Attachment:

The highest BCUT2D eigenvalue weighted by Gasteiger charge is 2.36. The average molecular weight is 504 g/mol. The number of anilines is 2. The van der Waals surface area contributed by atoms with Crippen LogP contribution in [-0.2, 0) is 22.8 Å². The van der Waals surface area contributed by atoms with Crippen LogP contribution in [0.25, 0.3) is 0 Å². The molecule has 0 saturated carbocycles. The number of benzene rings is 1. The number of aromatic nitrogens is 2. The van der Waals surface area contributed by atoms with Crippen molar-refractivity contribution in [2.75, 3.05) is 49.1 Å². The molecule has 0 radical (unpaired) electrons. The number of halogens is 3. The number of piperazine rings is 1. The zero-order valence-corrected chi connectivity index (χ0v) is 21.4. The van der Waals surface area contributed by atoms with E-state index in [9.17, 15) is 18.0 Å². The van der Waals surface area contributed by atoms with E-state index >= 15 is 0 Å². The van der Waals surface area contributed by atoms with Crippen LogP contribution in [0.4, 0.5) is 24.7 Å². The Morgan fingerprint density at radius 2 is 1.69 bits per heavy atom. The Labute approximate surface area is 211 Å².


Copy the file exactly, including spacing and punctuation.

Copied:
The highest BCUT2D eigenvalue weighted by Gasteiger charge is 2.36. The average molecular weight is 504 g/mol. The number of anilines is 2. The van der Waals surface area contributed by atoms with Crippen LogP contribution in [-0.2, 0) is 22.8 Å². The van der Waals surface area contributed by atoms with Crippen LogP contribution in [0.25, 0.3) is 0 Å². The molecule has 0 saturated carbocycles. The number of benzene rings is 1. The number of aromatic nitrogens is 2. The van der Waals surface area contributed by atoms with Crippen molar-refractivity contribution in [2.75, 3.05) is 49.1 Å². The molecule has 0 radical (unpaired) electrons. The number of halogens is 3. The number of piperazine rings is 1. The zero-order valence-corrected chi connectivity index (χ0v) is 21.4. The van der Waals surface area contributed by atoms with E-state index in [9.17, 15) is 18.0 Å². The van der Waals surface area contributed by atoms with E-state index >= 15 is 0 Å². The van der Waals surface area contributed by atoms with Crippen LogP contribution in [0.4, 0.5) is 24.7 Å². The Morgan fingerprint density at radius 2 is 1.69 bits per heavy atom. The Labute approximate surface area is 211 Å².